Nevada law allows for one person to name another to act on his or her behalf by means of a power of attorney. The reasons behind making a power of attorney are as diverse as the people who make them. They can be tailored for a limited purpose, like selling a particular asset, or they may address a broad area, like making health care decisions.
Under Nevada law, powers of attorney come in two forms. The first are called conventional powers of attorney, the second, durable powers of attorney. Which form is best will depend on the grantor's desires and circumstances. A power of attorney is a form of legal permission allowing another to act on a person's behalf. The person who holds the power of attorney is known as the attorney in fact. He or she must have reached the age of majority, as managing contractual obligations and entering into contracts are among the duties performed by attorneys in fact. The person chosen may, but need not, be a relative and he or she must agree to the task.
The majority of young or even middle age adults often give little thought to the need for a power of attorney. They are busy working and building their nest egg for their retirement years. This time of life centers on family and business. However, even these Nevada residents should give consideration to establishing a power of attorney now while they are in a position to do so.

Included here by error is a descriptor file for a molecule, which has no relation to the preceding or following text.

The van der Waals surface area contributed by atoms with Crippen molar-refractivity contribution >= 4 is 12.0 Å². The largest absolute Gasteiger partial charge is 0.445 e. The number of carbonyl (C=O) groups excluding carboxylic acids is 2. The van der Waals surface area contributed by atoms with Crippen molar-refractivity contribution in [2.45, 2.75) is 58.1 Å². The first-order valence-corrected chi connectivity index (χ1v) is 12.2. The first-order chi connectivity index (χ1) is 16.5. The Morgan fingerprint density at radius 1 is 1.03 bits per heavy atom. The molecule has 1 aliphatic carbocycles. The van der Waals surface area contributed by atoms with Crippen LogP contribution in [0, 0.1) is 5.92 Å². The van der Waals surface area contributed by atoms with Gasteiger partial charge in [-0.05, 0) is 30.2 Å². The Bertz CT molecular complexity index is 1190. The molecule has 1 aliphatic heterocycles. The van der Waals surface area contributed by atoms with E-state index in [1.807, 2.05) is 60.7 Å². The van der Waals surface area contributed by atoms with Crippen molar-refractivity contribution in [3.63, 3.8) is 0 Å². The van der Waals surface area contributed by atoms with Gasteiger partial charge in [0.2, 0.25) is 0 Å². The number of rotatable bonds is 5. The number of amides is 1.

Nevada residents who are considering preparing a power-of-attorney will want to put a great deal of thought into their selection. Convenience obviously will factor into such a decision. For example, a child that lives close by can often be of greater assistance than one that lives across the country. However, more needs to go into the decision-making than this.